Not far away, the baroque madness of the Cathedral of St Paul contains a host of noble tombs and heraldic slabs, as well as engravings by Goya.
If Malta’s history and languages are confusing, at least its geography is compact. Malta is one-fifth the size of Stewart Island, so in the time it takes to recite a Maltese poem you can make it from Mdina to the coast and transform yourself from culture vulture into sun worshipper. Malta boasts a climate that virtually guarantees sunshine from April to October, as well as water that is probably the cleanest and clearest in the Mediterranean.
Holiday resorts straggle for 20km along the northern coast, with St Julian’s, Bugibba, Mellieha Bay and Paradise Bay being the main centres. Hotels, restaurants, nightclubs, bars and fish and chip shops all feature prominently.
The south coast is less populated and more rugged than the north but it has some splendid beaches. Golden Bay is the sort of place that features in brochures: golden sand, striped deck chairs, pedal boats and plenty of restaurant terraces overlooking the sea. On the other side of the bay lies idyllic Ghajn Tuffieha, which can only be reached on foot.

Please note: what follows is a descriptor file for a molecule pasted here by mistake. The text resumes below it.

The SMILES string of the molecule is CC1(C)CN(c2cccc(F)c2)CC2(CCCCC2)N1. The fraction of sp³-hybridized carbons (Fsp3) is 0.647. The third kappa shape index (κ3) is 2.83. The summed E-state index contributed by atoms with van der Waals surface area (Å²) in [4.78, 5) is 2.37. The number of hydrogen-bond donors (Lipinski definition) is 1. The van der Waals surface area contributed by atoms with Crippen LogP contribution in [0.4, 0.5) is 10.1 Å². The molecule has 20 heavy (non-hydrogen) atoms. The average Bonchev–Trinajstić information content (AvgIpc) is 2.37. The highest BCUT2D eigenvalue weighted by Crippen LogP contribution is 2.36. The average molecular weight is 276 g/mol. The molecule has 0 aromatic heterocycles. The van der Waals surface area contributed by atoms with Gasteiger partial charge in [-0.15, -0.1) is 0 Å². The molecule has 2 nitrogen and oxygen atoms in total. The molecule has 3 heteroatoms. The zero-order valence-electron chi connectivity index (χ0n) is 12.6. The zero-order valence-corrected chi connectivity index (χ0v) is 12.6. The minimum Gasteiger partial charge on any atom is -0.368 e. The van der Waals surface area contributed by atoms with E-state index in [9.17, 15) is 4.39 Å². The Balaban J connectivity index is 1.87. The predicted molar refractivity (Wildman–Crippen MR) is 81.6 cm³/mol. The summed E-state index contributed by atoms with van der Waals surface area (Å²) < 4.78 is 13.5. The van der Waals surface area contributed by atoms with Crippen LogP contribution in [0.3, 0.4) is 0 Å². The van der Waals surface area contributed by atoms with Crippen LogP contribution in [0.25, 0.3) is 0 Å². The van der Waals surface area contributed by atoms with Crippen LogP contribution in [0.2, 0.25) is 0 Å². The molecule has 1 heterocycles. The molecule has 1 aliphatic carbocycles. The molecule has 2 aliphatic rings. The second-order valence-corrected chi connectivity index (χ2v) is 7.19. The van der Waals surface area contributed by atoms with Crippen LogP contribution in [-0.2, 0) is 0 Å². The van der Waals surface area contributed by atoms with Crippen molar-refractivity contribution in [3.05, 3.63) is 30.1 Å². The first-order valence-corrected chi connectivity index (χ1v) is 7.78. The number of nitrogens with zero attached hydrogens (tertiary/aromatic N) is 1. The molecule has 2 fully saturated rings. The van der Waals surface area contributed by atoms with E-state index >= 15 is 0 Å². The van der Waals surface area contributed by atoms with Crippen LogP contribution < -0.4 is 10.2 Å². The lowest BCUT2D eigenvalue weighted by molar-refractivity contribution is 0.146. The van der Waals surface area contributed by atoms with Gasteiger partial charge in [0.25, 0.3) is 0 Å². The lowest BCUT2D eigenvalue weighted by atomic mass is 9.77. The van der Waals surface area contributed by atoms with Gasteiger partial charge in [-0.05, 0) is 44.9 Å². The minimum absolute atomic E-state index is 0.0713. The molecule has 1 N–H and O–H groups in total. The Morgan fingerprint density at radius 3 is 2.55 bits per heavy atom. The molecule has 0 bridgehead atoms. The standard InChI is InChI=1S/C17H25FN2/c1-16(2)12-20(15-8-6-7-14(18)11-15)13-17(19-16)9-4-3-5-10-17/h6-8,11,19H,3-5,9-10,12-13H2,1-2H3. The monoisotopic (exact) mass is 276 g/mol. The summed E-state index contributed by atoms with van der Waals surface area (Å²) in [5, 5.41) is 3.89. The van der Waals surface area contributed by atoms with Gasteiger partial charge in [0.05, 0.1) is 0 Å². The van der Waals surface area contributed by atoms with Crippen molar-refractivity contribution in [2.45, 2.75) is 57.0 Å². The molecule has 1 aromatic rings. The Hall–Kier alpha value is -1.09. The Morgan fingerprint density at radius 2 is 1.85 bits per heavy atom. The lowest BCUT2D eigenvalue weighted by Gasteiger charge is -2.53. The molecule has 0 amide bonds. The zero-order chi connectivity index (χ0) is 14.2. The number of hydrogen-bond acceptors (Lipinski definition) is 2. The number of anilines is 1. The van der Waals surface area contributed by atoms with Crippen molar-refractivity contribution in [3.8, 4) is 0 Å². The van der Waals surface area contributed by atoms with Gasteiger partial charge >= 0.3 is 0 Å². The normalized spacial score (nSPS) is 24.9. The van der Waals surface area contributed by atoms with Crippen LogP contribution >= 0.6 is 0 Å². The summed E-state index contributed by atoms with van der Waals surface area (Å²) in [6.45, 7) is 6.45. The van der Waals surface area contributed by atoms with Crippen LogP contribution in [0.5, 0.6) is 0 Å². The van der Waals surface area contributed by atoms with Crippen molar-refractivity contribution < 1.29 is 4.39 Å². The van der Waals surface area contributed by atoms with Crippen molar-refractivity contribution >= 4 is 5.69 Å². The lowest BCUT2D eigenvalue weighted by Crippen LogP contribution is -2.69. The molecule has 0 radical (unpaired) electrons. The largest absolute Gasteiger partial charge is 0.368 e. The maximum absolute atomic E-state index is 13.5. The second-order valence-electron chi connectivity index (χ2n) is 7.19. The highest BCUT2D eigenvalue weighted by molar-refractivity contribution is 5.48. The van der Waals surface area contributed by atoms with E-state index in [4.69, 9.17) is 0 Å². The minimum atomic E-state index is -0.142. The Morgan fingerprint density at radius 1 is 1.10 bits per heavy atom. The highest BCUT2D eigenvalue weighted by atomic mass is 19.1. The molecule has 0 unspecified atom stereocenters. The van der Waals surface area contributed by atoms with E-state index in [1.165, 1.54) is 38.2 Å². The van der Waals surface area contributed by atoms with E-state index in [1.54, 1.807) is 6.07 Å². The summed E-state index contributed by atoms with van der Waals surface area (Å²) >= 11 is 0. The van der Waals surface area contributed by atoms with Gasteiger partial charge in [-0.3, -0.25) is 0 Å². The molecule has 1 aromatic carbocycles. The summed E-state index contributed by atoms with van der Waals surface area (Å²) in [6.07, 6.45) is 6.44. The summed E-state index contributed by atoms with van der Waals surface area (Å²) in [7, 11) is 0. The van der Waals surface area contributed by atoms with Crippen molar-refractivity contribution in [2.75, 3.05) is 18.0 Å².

From here the road leads past the dizzying Dingli Cliffs to Ghar Lapsi, a deep bay with crystal-clear waters ideal for diving, and on to the Blue Grotto, which makes a pleasant half-hour boat trip. You could do worse than end up at Marsaxlokk, undoubtedly the prettiest fishing village in Malta, where the harbour is crowded with brightly painted boats. This is a good place to enjoy seafood and a good wine in an outdoor cafe.
Most visits to Malta start and end in the capital, Valletta. This is much more than a transit point and is worth several days in itself.
Planned in 1566 and built within five years, it is a great example of a fortified Renaissance city and is stamped with the influence of the Knights of St John. A neat grid of streets offers ever-changing glimpses of church spires and domes, tall withdrawn houses, flights of marble steps and views over one of the world’s great natural harbours.
The visual feast culminates in the Grand Master’s Palace, a kaleidoscope of patterned timber ceilings, marble floors and opulent tapestries. Next door, the Cathedral of St John is a splurge of baroque colour; the floor is covered in coats of arms, military trophies and figures of angels and skeletons, while the nave is draped with Flemish tapestries.
In case you’re wondering, Italian was the official language in those days. Most of Valletta’s streets are named after Italian saints and the odd pope or archbishop, as befits a religious order of knights.
When the British came along they made some additions: Abercrombie, Hastings and of course Victoria. Even the grand old Duke of York got an avenue.
Despite a long and troubled history, the Maltese just go on talking in all their tongues — effortlessly and nearly always with a smile.
The Southland Times (New Zealand) July 4, 2001, Wednesday